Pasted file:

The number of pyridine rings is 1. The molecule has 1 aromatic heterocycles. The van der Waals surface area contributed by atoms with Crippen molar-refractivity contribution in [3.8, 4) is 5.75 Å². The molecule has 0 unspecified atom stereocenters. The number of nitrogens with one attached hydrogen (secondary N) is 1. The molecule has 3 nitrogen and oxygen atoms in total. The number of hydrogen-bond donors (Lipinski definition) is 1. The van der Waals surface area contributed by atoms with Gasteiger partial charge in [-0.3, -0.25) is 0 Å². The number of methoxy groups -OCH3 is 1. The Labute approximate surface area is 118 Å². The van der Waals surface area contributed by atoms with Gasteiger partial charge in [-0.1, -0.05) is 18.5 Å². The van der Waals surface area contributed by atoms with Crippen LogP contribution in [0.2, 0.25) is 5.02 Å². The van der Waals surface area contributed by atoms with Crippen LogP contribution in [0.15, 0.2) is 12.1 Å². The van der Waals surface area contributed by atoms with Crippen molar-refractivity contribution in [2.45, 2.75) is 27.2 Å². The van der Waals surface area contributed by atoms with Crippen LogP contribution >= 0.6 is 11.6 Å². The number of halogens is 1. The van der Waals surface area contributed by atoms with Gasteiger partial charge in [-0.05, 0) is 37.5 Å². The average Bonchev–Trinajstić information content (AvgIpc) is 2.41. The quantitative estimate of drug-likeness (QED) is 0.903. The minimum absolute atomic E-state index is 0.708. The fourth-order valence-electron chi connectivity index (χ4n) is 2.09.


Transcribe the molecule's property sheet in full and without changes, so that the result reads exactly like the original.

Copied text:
The number of pyridine rings is 1. The molecule has 1 aromatic heterocycles. The van der Waals surface area contributed by atoms with Crippen molar-refractivity contribution in [3.8, 4) is 5.75 Å². The molecule has 0 unspecified atom stereocenters. The number of nitrogens with one attached hydrogen (secondary N) is 1. The molecule has 3 nitrogen and oxygen atoms in total. The number of hydrogen-bond donors (Lipinski definition) is 1. The van der Waals surface area contributed by atoms with Gasteiger partial charge in [-0.3, -0.25) is 0 Å². The number of methoxy groups -OCH3 is 1. The Labute approximate surface area is 118 Å². The van der Waals surface area contributed by atoms with Gasteiger partial charge in [-0.1, -0.05) is 18.5 Å². The van der Waals surface area contributed by atoms with Crippen LogP contribution in [0.2, 0.25) is 5.02 Å². The van der Waals surface area contributed by atoms with Crippen LogP contribution in [0.15, 0.2) is 12.1 Å². The van der Waals surface area contributed by atoms with Crippen molar-refractivity contribution in [2.45, 2.75) is 27.2 Å². The van der Waals surface area contributed by atoms with Crippen LogP contribution >= 0.6 is 11.6 Å². The number of halogens is 1. The van der Waals surface area contributed by atoms with Gasteiger partial charge in [-0.05, 0) is 37.5 Å². The average Bonchev–Trinajstić information content (AvgIpc) is 2.41. The quantitative estimate of drug-likeness (QED) is 0.903. The minimum absolute atomic E-state index is 0.708. The fourth-order valence-electron chi connectivity index (χ4n) is 2.09.